Around 15 million people have now received their first doses of the coronavirus vaccine or have been offered one in the UK, meaning the majority of people in the country's top four priority groups have been reached.
The figure, revealed on Sunday, means the UK government has met its goal of giving at least one jab to the nation's most vulnerable citizens, including everyone over the age of 75. It also includes frontline healthcare workers and nursing home staff.
"15,000,000! Amazing team,'' said vaccines minister Nadhim Zahawi, who promised "we will not rest" until all nine categories of vulnerable citizens and those over 50 had been offered the vaccine by April.
Sunday's figure equates to around 22% of the UK's population having received first doses. However, figures suggest the UK's performance is behind many other European countries when second jabs are considered.
Ministers are now being pressured to give people an idea of when they could see a potential end to lockdown.
Prime Minister Boris Johnson, who placed England into its third national lockdown in early January, has promised to reveal his plan on February 22 — although has continued to urge caution in the meantime.
"We have still got infections running very high throughout the country — levels which last year we would have thought were really very high indeed — (and) still, sadly, a great many deaths in our hospitals," he said on Saturday. “Although the number is beginning to come down, and perhaps starting to come down quite fast, we need to look at the data very, very hard.”
How does UK compare to Europe?
The UK has pushed far ahead of wider Europe after getting a head start in December as the first country to approve a vaccine.
First approvals in the EU came weeks later — and the subsequent roll-out has equally lagged.
When comparing the two, the UK is far ahead with its delivery of first shots to citizens.
In a far-behind second is Germany, with 4 million doses administered, followed again by Italy and France with almost 3 million doses. Poland is fourth with just over 2 million doses given out.
Worldwide, the UK ranks behind Israel, the Seychelles and the UAE, who have given 71%, 53% and 50% of their populations their first jabs respectively. The US is in fifth place at 15%.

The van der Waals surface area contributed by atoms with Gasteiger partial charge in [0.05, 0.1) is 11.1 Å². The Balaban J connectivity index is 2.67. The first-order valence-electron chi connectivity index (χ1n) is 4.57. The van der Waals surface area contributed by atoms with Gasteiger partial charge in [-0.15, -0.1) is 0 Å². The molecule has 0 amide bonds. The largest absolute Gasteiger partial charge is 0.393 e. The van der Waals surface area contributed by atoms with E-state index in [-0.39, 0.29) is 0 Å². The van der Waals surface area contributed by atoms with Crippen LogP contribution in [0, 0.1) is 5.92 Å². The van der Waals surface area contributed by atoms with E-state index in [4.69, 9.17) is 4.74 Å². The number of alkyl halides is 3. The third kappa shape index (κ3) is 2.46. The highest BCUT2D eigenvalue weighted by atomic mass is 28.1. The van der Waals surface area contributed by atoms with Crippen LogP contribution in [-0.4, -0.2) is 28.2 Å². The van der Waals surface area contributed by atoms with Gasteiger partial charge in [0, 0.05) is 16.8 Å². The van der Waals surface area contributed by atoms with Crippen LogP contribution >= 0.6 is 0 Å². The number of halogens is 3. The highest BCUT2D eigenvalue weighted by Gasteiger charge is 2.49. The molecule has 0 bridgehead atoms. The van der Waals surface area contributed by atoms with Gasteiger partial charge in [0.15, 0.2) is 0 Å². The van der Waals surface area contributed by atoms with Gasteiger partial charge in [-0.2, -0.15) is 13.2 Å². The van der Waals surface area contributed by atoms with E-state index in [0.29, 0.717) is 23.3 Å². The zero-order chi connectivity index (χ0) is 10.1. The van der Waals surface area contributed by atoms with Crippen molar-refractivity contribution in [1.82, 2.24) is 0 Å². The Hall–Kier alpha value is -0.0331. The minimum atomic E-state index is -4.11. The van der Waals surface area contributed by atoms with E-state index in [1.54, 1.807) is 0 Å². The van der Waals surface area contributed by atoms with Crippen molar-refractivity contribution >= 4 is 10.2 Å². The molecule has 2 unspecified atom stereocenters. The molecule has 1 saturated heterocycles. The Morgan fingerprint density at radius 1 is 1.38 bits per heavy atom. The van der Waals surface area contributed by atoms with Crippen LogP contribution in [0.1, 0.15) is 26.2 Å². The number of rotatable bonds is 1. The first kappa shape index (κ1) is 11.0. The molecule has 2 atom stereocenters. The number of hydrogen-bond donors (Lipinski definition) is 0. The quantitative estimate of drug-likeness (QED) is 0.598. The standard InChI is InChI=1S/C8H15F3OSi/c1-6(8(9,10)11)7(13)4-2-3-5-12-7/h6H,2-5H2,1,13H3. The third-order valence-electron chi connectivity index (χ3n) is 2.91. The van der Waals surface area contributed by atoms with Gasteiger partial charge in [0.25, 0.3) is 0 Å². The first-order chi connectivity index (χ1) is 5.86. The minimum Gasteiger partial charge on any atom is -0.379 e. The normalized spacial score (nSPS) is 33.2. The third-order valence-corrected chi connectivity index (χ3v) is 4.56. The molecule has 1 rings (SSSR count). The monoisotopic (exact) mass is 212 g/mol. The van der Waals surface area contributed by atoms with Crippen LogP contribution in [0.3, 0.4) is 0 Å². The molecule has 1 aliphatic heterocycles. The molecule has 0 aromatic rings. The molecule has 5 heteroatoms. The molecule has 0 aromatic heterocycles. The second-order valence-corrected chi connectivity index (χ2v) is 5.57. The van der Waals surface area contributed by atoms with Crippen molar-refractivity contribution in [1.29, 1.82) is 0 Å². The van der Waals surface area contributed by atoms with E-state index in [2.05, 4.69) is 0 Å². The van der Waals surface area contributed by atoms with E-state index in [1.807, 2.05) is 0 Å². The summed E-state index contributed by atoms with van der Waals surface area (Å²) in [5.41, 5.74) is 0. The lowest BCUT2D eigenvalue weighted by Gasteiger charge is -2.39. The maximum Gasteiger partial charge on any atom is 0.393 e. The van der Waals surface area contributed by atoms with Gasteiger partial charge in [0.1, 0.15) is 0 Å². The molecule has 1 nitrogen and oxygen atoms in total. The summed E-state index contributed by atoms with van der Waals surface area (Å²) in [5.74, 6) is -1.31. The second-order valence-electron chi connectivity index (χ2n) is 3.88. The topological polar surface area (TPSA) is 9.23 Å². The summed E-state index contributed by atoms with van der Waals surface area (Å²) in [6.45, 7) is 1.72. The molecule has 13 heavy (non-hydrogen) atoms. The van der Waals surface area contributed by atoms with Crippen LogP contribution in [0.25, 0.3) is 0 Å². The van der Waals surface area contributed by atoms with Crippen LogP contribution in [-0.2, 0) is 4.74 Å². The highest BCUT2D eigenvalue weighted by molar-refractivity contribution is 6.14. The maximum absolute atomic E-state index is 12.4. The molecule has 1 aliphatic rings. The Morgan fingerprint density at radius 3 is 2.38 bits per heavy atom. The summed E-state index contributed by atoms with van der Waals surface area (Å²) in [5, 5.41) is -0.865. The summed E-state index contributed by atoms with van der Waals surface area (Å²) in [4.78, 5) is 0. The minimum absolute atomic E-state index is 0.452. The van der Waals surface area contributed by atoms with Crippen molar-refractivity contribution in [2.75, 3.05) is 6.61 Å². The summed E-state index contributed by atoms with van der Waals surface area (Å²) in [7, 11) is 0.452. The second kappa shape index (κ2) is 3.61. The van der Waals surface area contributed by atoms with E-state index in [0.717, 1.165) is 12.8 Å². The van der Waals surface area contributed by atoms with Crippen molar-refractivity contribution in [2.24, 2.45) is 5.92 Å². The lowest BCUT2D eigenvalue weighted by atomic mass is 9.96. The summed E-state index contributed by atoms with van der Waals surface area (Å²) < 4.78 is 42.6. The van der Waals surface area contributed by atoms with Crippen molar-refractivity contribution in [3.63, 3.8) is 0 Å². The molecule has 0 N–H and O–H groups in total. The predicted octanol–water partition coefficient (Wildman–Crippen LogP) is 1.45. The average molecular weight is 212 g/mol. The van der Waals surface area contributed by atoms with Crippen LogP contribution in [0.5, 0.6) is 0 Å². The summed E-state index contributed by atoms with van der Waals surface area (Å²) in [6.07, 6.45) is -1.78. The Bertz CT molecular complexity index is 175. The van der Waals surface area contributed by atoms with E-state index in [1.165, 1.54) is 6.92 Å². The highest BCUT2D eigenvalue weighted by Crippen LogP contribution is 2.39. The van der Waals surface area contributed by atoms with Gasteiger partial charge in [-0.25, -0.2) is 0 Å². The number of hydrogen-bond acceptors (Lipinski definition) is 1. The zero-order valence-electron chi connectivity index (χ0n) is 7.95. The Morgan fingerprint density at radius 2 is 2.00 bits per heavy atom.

Full vaccinations — a different European picture
The latest data concerning the share of the population to have been fully vaccinated paints a different picture.
This represents the share that have received all doses prescribed by the vaccination protocol.
Figures from Oxford University's Our World in Data project suggest the UK lies towards the bottom of the European league table in terms of the proportion of people to have received both recommended doses.
According to the data, 0.79% of the population had been fully vaccinated in the UK by February 13 — which government figures say still amounts to over 537,000 people — compared to 2.14% in Spain, 2.12% in Italy or 1.82% in Ireland.
The table puts Malta at the top, having fully vaccinated 3.34% of its population, followed by Denmark on 2.88%.
Serbia donates doses to North Macedonia
Serbia on Sunday donated a first batch of 8,000 Pfizer COVID-19 vaccine doses to North Macedonia, which is yet to deliver its first jabs.
Serbian President Aleksandar Vucic and North Macedonian Prime Minister Zoran Zaev attended a border checkpoint handover ceremony of the shipment, praising friendship between the two neighbouring Balkan states.
Serbia, a country of 7 million, has so far vaccinated some 600,000 people, mainly with the Chinese Sinopharm vaccine and Russian Sputnik V, and to a lesser extent with the Pfizer jab.
The country has been one of the most successful in Europe in terms of how fast it has rolled out the vaccine among its population.
Many of the states in the region are reconsidering their strategy of waiting for Western-supplied shots and are mulling the purchase of the Chinese and Russian ones.